Module 2: Basic Pharmacology of Controlled Drugs and Substances
Opioids – Common Indications and Dosages
Duplicate of slide 10/44 material
The authors of this practice resource have made the decision not to provide specific conversion and dosing tables. The variability in published opioid equivalency and dosing tables is problematic for clinicians who are either prescribing initial opioid therapy or conducting an opioid rotation. Shaheen at al. (2009) conducted a review of existing clinical practice resources that included those available from pharmaceutical companies, standard prescriber reference documents and online conversion sources. Conversion ratios for oral to parenteral hydromorphone varied from 2:1 to 5:1 for example and conversion ratios from oral morphine to oral hydromorphone raged from 40-60: 6.5-7.5 to 10:2.5. The authors outline a thoughtful list of ‘problems and pitfalls’ in equianalgesic tables (p. 414):
- Failure to standardize a reference opioid (our note: usually morphine 10mg but not universally)
- Failure to address bidirectional differences (direction of conversion) in equianalgesia for certain opioids
- Inclusion of wide range of doses in the comparison
- Use of equianalgesic tables as references for other tables
- Equianalgesia between short and long acting opioids not at steady state
- Equianalgesia between opioid formulations and opioid/adjuvant combinations
- Use of equianalgesia determined by single-dose studies or acute pain
- Equianalgesic doses in organ failure
- Use of computations instead of clinical trial to determine equianalgesic ratios.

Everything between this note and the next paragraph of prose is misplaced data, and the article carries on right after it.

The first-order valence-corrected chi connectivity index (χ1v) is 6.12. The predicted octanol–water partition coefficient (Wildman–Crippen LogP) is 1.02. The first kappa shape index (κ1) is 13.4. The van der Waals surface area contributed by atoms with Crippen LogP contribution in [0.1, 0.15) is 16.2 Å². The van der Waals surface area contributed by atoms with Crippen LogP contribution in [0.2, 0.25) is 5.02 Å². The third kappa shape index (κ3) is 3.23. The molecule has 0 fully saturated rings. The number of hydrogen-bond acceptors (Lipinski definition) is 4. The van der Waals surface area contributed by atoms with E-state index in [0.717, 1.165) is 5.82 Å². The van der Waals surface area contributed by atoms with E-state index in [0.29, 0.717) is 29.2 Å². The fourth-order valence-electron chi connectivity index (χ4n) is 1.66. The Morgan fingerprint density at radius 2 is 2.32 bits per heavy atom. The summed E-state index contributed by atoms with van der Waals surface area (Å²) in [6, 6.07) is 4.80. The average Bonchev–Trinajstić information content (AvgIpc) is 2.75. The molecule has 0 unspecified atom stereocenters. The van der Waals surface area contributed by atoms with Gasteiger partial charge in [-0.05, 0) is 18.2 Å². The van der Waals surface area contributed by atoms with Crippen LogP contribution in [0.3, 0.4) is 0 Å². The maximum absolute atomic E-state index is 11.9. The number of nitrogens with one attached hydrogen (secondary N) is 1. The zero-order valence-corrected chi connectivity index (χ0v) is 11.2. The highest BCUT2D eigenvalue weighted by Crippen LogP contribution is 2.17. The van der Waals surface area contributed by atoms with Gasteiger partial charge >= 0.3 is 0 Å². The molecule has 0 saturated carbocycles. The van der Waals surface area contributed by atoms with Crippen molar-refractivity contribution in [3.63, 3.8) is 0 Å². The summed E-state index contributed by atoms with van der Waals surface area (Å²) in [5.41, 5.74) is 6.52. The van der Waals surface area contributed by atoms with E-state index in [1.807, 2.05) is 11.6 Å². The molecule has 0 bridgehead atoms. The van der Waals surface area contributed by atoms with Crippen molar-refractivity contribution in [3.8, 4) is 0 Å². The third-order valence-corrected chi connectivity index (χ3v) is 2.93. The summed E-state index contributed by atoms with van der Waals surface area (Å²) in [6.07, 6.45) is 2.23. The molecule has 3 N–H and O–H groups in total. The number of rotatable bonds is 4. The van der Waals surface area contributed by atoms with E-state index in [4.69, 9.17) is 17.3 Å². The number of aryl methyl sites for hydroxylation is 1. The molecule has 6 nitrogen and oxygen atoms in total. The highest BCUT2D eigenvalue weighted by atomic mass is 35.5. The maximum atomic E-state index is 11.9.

Authors of a similar review of 23 available smartphone apps had similar findings with the largest variability in conversion from oral codeine to morphine (Haffey, Brady & Maxwell, 2013). Only 48% of the apps provided references for conversions and 22% provided information regarding clinician involvement in app creation.
Clinicians must consider individual patient factors including comorbid conditions and organ function, age, medication interaction and metabolic/elimination status, apply a thorough knowledge of opioid pharmacology and indications before making a choice of equianalgesic and dosing tables to use in practice. Additionally, a critical examination of the practice resource must be an integral part of the clinician’s decision to apply existing tables in patient care (Anderson, Saiers, Abram & Schlicht, 2001; Periera, Lawlor, Vigano, Dorgan & Bruera, 2001).
- Anderson, R., Saiers, J. H., Abram, S., & Schlicht, C. (2001). Accuracy in equianalgesic dosing: conversion dilemmas. Journal of pain and symptom management, 21(5), 397-406.
- Haffey, F., Brady, R. R., & Maxwell, S. (2013). A comparison of the reliability of smartphone apps for opioid conversion. Drug safety, 36(2), 111-117.
- Pereira, J., Lawlor, P., Vigano, A., Dorgan, M., & Bruera, E. (2001). Equianalgesic dose ratios for opioids: a critical review and proposals for long-term dosing. Journal of pain and symptom management, 22(2), 672-687.
- Shaheen, P. E., Walsh, D., Lasheen, W., Davis, M. P., & Lagman, R. L. (2009). Opioid equianalgesic tables: are they all equally dangerous?. Journal of pain and symptom management, 38(3), 409-417.